Union coal miners in southern West Virginia, eastern Kentucky, and western Pennsylvania fostered multiracial solidarity through both their adoption of the nickname "redneck" and their wearing of red bandanas. This image of unified, class-conscious redneck miners contrasts markedly with the traditional image of the politically unorganized, race-conscious redneck farmers. The term redneck, used to mean a poor, rural white southerner, first emerged sometime in the last decades of the nineteenth century. According to the second edition of the Oxford English Dictionary (1989), one of its earliest appearances in print dates from 1893, when Hubert A. Shands reported that in Mississippi speech red-neck was used "as a name applied by the better class of people to the poorer [white] inhabitants of the rural districts" (OED2, 13:422). The compound word redneck, most scholars of the American language agree, originally derived from an allusion to sunburn, and the prevailing view is that southern planters and the urban middle classes used the epithet to describe those white farmers, sharecroppers, and agricultural laborers who had sunburned, red necks from working long days in the fields (Roebuck and Hickson 1982:3). Scholars have further speculated that white farmers and sharecroppers in Mississippi, Georgia, and other states of the Deep South first began to be called "rednecks" during Reconstruction when some of them "stubbornly refused to wear the cool, wide-brim straw field hats" favored by black freedmen and instead opted for "sweaty, narrow-brim wool hats" that exposed their necks to sunburn as they worked in the fields (Bowles and Tyson 1989:47). But unlike these red-necked farmers and sharecroppers, who consciously attempted to distinguish themselves in dress from African Americans during Reconstruction, union miners embraced redneck as a way to undercut, rather than to heighten, racial distinctions during the coalfield wars of the 1910s and 1920s. For striking miners, then, the red handkerchiefs functioned as a display of multiracial union solidarity against the coal-mining operators, hired gun thugs, and National Guard troops, thereby shifting the focus from each striker's race or ethnicity to the unifying symbol of the bandana and their collective interests as workingmen. Of course, the class solidarity symbolized by the red bandanas was grounded in miners' shared experiences as an occupational group and as union members. And there was a certain occupational logic to this symbolic obliteration of the polarizing issues of race and ethnicity, since all miners emerged from underground with blackened, grimy faces, arms, and hands smeared with coal dust, which obscured their race and made them all of one color.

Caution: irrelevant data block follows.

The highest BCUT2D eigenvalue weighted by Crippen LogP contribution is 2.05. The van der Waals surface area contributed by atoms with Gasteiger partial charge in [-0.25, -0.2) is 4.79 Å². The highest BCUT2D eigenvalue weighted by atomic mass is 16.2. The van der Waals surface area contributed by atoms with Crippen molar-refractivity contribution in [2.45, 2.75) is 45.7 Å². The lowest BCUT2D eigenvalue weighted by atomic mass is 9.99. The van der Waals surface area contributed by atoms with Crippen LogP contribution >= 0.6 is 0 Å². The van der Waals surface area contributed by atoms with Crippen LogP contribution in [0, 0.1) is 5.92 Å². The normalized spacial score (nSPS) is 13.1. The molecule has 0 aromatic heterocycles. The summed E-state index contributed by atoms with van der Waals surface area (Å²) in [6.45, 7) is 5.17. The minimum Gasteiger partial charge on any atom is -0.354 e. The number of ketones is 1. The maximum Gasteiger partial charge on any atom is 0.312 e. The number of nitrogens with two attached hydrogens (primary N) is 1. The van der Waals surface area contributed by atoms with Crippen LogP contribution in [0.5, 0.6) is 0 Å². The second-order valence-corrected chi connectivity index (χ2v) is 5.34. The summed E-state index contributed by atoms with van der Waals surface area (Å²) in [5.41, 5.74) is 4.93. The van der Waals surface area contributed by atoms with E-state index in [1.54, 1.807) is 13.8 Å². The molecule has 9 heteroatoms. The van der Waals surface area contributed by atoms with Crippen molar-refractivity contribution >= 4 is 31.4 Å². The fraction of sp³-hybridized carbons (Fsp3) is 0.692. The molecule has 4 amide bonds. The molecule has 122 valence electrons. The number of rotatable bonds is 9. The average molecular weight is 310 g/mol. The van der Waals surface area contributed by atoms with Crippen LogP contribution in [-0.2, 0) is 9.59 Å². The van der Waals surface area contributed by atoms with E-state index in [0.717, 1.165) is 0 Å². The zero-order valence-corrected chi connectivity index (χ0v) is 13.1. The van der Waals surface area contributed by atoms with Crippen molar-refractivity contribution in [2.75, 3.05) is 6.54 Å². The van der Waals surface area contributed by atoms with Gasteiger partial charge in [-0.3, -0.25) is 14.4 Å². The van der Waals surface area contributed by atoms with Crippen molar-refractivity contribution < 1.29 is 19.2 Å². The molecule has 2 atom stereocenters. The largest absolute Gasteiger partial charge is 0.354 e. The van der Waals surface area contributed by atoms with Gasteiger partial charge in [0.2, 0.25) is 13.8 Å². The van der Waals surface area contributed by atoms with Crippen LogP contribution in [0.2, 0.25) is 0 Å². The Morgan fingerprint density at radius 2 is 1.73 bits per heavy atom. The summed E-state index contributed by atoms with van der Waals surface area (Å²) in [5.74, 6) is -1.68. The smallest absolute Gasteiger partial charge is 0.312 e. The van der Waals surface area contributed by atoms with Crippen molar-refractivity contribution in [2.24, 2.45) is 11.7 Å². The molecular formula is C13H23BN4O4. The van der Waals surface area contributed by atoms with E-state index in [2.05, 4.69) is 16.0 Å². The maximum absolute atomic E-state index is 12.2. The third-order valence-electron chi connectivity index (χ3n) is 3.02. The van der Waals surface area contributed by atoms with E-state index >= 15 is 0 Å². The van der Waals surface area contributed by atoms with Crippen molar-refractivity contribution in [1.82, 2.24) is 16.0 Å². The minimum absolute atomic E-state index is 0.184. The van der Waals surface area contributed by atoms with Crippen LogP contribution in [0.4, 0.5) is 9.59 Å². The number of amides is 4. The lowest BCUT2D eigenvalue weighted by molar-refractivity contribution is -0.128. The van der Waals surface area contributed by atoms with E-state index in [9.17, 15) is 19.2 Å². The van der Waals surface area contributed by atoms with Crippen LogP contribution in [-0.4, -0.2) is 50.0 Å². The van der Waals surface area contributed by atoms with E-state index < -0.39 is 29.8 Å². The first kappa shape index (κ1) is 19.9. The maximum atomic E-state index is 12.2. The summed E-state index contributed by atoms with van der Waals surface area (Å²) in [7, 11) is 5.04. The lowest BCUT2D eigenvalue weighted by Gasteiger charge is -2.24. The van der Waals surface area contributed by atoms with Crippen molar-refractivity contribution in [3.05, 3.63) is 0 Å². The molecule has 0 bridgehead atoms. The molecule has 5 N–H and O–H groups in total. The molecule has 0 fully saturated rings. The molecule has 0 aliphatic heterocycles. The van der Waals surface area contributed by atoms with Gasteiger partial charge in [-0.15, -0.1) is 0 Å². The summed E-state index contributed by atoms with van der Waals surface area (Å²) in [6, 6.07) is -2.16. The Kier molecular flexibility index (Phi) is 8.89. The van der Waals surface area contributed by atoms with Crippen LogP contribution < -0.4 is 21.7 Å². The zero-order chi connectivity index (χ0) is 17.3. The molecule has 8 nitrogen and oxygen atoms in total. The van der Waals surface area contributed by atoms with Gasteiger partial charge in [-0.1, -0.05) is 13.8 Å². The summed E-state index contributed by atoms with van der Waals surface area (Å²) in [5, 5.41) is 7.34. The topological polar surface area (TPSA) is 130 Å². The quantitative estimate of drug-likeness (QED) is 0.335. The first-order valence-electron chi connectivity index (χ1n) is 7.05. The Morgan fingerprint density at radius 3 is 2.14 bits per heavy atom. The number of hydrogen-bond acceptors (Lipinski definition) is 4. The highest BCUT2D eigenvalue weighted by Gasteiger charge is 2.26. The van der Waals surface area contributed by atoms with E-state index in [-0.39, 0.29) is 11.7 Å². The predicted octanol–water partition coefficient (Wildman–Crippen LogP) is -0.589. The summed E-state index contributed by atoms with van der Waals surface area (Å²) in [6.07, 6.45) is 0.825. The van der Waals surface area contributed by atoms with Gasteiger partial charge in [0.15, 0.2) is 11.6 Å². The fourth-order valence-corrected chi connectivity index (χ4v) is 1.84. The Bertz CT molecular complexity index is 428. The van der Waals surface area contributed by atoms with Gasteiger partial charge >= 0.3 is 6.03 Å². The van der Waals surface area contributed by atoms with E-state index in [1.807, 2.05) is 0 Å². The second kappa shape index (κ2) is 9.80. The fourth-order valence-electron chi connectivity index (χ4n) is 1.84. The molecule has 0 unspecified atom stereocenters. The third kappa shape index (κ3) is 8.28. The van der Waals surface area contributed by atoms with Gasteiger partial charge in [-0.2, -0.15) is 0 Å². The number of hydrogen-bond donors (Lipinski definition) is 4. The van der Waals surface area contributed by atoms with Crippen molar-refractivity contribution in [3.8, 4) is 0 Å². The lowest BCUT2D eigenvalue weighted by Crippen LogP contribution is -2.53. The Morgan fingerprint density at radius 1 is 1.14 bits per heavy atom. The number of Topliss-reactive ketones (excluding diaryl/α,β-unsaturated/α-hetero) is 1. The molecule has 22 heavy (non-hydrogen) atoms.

But for union miners, the redefined nickname redneck signified suggested far more than simply union loyalty and class allegiance. As the above songs suggest, union coal miners fashioned around the reclaimed term redneck a distinctly class-conscious masculinity. Organized miners constructed their notions of proper and honorable masculine roles chiefly in opposition to the "unmanly" behavior attributed to company guards and strikebreakers. Union miners saw themselves as inherently different than the cruel-hearted gun thugs and cowardly scabs, who were cast as class traitors and company toadies-literally, in the miners' richly descriptive, sexually suggestive language, company sucks and company licks-who felt no sense of allegiance to their fellow workingmen. Nor were the miners like the money-grubbing coal operators who, they believed, exploited miners' backbreaking labor rather than doing honest work themselves. Redneck miners, in contrast, demonstrated their manhood by providing for their wives and children, collectively siding with the union during strikes, and fighting for their rights as U.S. citizens. They refused to kowtow to the coal companies, be intimidated by hired gunmen, or betray fellow strikers by working as scabs. During the Harlan County coalfield war of 1931-1932, Florence Reece, the wife of a NMU miner, captured these gendered distinctions in her famous labor anthem, "Which Side Are You On?" Two verses and the chorus follow:
Just the opinion of a US Marine fighting for the country that he loves!